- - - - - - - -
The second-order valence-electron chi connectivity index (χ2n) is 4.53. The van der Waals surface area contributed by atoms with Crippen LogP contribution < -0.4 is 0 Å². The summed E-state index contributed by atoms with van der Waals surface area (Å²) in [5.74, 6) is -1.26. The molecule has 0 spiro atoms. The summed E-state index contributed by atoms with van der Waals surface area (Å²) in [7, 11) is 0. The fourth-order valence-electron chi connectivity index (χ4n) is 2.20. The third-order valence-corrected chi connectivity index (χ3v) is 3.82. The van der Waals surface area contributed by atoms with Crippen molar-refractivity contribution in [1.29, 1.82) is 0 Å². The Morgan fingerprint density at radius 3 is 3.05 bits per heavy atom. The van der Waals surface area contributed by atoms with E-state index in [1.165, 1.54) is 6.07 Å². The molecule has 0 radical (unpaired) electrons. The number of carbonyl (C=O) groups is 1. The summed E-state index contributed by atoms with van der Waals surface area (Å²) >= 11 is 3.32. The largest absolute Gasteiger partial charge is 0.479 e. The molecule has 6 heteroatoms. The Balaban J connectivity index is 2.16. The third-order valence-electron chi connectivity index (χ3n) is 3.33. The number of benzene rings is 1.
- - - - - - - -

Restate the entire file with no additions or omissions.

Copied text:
The second-order valence-electron chi connectivity index (χ2n) is 4.53. The van der Waals surface area contributed by atoms with Crippen LogP contribution < -0.4 is 0 Å². The summed E-state index contributed by atoms with van der Waals surface area (Å²) in [5.74, 6) is -1.26. The molecule has 0 spiro atoms. The summed E-state index contributed by atoms with van der Waals surface area (Å²) in [7, 11) is 0. The fourth-order valence-electron chi connectivity index (χ4n) is 2.20. The third-order valence-corrected chi connectivity index (χ3v) is 3.82. The van der Waals surface area contributed by atoms with Crippen molar-refractivity contribution in [1.29, 1.82) is 0 Å². The Morgan fingerprint density at radius 3 is 3.05 bits per heavy atom. The van der Waals surface area contributed by atoms with E-state index in [1.165, 1.54) is 6.07 Å². The molecule has 0 radical (unpaired) electrons. The number of carbonyl (C=O) groups is 1. The summed E-state index contributed by atoms with van der Waals surface area (Å²) >= 11 is 3.32. The largest absolute Gasteiger partial charge is 0.479 e. The molecule has 6 heteroatoms. The Balaban J connectivity index is 2.16. The third-order valence-electron chi connectivity index (χ3n) is 3.33. The number of benzene rings is 1.